- Martin: You don't have to, Charles, no. Mind you, it might relieve the tedium, if the explanation involved pulling your trousers down and doing your impression of a swingometer.
- Charles: Do you happen to remember writing: "Dear Sirs, the reason I have not replied to your letters of the 26th and the 30th is that I couldn't be arsed. Yours in sport, Martin"?
- Martin: Well, I may possibly have done. Why?
- Charles: Well, because you e-mailed it to the Inland Revenue, who have written back in distressed tones.
- Charles: I shall never forget that night I took you to Gordon Ramsay's. What was it you said? "If that bow-tied ponce serves me the squid ink, I will put it in a squid pen and write squid bollocks".
Episode Two: Promoting PhilosophyEdit
- Sandy: We might have clients coming.
- Martin: Well, as God once remarked to the people of Gomorrah: sod 'em.
- Gayle: Now you're beginning to speak my language!
- Charles: Oh, I'm not a beginner. I've always been fluent in Dirty Bastard.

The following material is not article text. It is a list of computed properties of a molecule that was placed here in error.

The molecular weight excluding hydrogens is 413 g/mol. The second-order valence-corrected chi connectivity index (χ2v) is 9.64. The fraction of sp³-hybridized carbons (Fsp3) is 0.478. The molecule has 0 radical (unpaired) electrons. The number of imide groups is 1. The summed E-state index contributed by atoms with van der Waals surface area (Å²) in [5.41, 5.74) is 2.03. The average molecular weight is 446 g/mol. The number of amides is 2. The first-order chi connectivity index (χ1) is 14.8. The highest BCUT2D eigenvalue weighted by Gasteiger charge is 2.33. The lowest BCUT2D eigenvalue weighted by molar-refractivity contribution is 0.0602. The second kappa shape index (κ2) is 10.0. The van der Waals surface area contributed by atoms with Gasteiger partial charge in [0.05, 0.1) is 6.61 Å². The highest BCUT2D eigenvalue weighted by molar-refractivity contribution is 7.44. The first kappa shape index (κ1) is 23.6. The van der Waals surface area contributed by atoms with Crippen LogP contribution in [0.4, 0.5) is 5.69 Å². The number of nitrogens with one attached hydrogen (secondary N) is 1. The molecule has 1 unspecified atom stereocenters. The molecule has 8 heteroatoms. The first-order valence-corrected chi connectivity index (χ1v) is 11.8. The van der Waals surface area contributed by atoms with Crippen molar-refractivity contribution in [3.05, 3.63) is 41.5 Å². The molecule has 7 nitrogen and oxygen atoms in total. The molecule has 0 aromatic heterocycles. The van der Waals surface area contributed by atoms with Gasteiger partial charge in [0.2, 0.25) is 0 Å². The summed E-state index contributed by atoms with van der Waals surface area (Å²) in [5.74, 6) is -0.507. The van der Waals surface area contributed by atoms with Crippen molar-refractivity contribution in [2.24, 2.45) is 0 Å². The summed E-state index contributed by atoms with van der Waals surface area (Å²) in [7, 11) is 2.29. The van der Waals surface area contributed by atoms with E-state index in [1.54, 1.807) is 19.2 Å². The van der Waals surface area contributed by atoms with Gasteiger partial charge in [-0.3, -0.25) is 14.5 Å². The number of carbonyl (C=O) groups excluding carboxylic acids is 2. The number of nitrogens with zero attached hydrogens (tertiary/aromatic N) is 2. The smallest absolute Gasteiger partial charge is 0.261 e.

Episode Three: Relaunching a Literary CareerEdit
Lunching a client with undisguised contempt
- Martin: The salad of strawberry and feta cheese, please, and the chicken.
- Charles: Smoked salmon and the confit of duck, I think.
- Waiter: And for you, sir?
- Ralph Parsons: Er, I'll have...
- Charles: (interrupts quickly) An omelette!
- Ralph: Oh.
- Charles: And a bottle of Saint-Émilion. And a glass of Vimto for that.
Episode Four: The Elderly InitiativeEdit
Operation Shaft the Chancellor
- Charles: Where are you going?
- Martin: I'm going to my club for a glass of claret.
- Charles: But there's work to do!
- Martin: My dear Charles, even a first-class mind requires lubrication before shafting.
The morning after Charles' breakdown
- Martin: If he should come in, show him some TCP.
- Sandy: TLC, Mr McCabe.
- Charles: If there's one thing better than having a first-class mind, it's being a first-class bastard.
Episode Five: Prison ReformEdit
- Martin: I want my morning claret. The sun is over the yardarm. If it isn't, I'll get a new yardarm.
Episode Six: Gayle ShandEdit
Charles seems remarkably insouciant about the riot in Brixton prison
- Martin: They've taken two Labour MPs hostage!
- Charles: The Prime Minister's got hundreds of Labour MPs!
Radio Series 3 (2002)Edit
Episode One: Poking the PMEdit
- Editor of the Daily Telegraph: We're thought to be out of touch with the...what do you call it?
- Martin: Zeitgeist?
- Editor: We don't use German in the Telegraph, Martin.